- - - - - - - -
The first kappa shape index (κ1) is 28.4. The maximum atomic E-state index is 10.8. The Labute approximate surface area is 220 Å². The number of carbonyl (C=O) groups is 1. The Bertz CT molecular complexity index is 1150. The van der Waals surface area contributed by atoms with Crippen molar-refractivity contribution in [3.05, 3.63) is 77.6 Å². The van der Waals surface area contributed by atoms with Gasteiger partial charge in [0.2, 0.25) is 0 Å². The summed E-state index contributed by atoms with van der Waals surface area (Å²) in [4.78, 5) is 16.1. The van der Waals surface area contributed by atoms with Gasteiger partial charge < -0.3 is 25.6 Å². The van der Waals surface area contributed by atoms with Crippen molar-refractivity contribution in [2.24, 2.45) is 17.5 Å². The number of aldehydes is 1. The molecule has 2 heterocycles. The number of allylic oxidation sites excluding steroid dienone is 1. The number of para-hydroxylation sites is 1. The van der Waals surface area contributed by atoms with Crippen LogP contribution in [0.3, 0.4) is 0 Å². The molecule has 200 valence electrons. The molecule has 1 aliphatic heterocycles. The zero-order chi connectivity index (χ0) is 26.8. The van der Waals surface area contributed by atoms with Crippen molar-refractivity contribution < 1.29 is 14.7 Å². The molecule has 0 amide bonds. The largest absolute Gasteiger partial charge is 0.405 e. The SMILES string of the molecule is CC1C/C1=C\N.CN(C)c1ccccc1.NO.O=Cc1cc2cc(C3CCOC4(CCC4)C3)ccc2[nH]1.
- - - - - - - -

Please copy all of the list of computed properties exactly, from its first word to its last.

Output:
The first kappa shape index (κ1) is 28.4. The maximum atomic E-state index is 10.8. The Labute approximate surface area is 220 Å². The number of carbonyl (C=O) groups is 1. The Bertz CT molecular complexity index is 1150. The van der Waals surface area contributed by atoms with Crippen molar-refractivity contribution in [3.05, 3.63) is 77.6 Å². The van der Waals surface area contributed by atoms with Gasteiger partial charge in [0.2, 0.25) is 0 Å². The summed E-state index contributed by atoms with van der Waals surface area (Å²) in [4.78, 5) is 16.1. The van der Waals surface area contributed by atoms with Gasteiger partial charge < -0.3 is 25.6 Å². The van der Waals surface area contributed by atoms with Crippen molar-refractivity contribution in [2.24, 2.45) is 17.5 Å². The number of aldehydes is 1. The molecule has 2 heterocycles. The number of allylic oxidation sites excluding steroid dienone is 1. The number of para-hydroxylation sites is 1. The van der Waals surface area contributed by atoms with Crippen LogP contribution in [0.3, 0.4) is 0 Å². The molecule has 200 valence electrons. The molecule has 1 aliphatic heterocycles. The zero-order chi connectivity index (χ0) is 26.8. The van der Waals surface area contributed by atoms with Crippen molar-refractivity contribution < 1.29 is 14.7 Å². The molecule has 0 amide bonds. The largest absolute Gasteiger partial charge is 0.405 e. The SMILES string of the molecule is CC1C/C1=C\N.CN(C)c1ccccc1.NO.O=Cc1cc2cc(C3CCOC4(CCC4)C3)ccc2[nH]1.